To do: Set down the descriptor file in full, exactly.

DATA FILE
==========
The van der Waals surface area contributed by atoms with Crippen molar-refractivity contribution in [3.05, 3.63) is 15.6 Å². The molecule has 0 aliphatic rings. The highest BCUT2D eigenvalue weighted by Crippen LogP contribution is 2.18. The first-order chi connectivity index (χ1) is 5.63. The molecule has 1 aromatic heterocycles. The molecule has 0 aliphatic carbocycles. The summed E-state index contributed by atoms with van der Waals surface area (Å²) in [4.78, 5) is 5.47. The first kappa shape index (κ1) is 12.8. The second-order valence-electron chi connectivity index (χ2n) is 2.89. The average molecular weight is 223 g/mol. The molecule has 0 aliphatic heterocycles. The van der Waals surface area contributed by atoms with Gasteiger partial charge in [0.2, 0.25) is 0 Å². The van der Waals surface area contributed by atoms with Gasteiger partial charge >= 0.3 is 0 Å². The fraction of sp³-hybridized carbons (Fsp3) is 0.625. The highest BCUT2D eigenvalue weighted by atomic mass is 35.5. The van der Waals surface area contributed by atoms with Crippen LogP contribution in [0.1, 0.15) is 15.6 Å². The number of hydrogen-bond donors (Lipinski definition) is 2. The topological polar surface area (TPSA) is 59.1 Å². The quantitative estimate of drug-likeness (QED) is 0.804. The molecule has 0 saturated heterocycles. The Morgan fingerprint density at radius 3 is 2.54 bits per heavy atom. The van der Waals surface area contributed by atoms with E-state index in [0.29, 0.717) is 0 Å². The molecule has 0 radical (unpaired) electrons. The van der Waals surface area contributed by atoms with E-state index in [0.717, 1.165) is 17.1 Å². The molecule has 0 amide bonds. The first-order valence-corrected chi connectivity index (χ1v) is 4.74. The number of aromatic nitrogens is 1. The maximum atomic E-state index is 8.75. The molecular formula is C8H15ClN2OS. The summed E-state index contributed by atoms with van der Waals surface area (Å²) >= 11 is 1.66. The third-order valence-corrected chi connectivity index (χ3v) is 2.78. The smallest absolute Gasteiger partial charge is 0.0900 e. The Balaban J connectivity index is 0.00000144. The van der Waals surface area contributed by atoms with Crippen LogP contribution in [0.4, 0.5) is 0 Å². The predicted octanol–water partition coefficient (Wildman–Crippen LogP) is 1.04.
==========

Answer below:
The van der Waals surface area contributed by atoms with Crippen molar-refractivity contribution in [3.05, 3.63) is 15.6 Å². The molecule has 0 aliphatic rings. The highest BCUT2D eigenvalue weighted by Crippen LogP contribution is 2.18. The first-order chi connectivity index (χ1) is 5.63. The molecule has 1 aromatic heterocycles. The molecule has 0 aliphatic carbocycles. The summed E-state index contributed by atoms with van der Waals surface area (Å²) in [4.78, 5) is 5.47. The first kappa shape index (κ1) is 12.8. The second-order valence-electron chi connectivity index (χ2n) is 2.89. The average molecular weight is 223 g/mol. The molecule has 0 aliphatic heterocycles. The van der Waals surface area contributed by atoms with Gasteiger partial charge in [0.2, 0.25) is 0 Å². The van der Waals surface area contributed by atoms with Gasteiger partial charge >= 0.3 is 0 Å². The fraction of sp³-hybridized carbons (Fsp3) is 0.625. The highest BCUT2D eigenvalue weighted by atomic mass is 35.5. The van der Waals surface area contributed by atoms with Crippen LogP contribution in [0.1, 0.15) is 15.6 Å². The number of hydrogen-bond donors (Lipinski definition) is 2. The topological polar surface area (TPSA) is 59.1 Å². The quantitative estimate of drug-likeness (QED) is 0.804. The molecule has 0 saturated heterocycles. The Morgan fingerprint density at radius 3 is 2.54 bits per heavy atom. The van der Waals surface area contributed by atoms with E-state index in [0.29, 0.717) is 0 Å². The molecule has 0 radical (unpaired) electrons. The van der Waals surface area contributed by atoms with E-state index in [0.717, 1.165) is 17.1 Å². The molecule has 0 amide bonds. The first-order valence-corrected chi connectivity index (χ1v) is 4.74. The number of aromatic nitrogens is 1. The maximum atomic E-state index is 8.75. The molecular formula is C8H15ClN2OS. The summed E-state index contributed by atoms with van der Waals surface area (Å²) >= 11 is 1.66. The third-order valence-corrected chi connectivity index (χ3v) is 2.78. The smallest absolute Gasteiger partial charge is 0.0900 e. The Balaban J connectivity index is 0.00000144. The van der Waals surface area contributed by atoms with Crippen LogP contribution in [0.4, 0.5) is 0 Å². The predicted octanol–water partition coefficient (Wildman–Crippen LogP) is 1.04.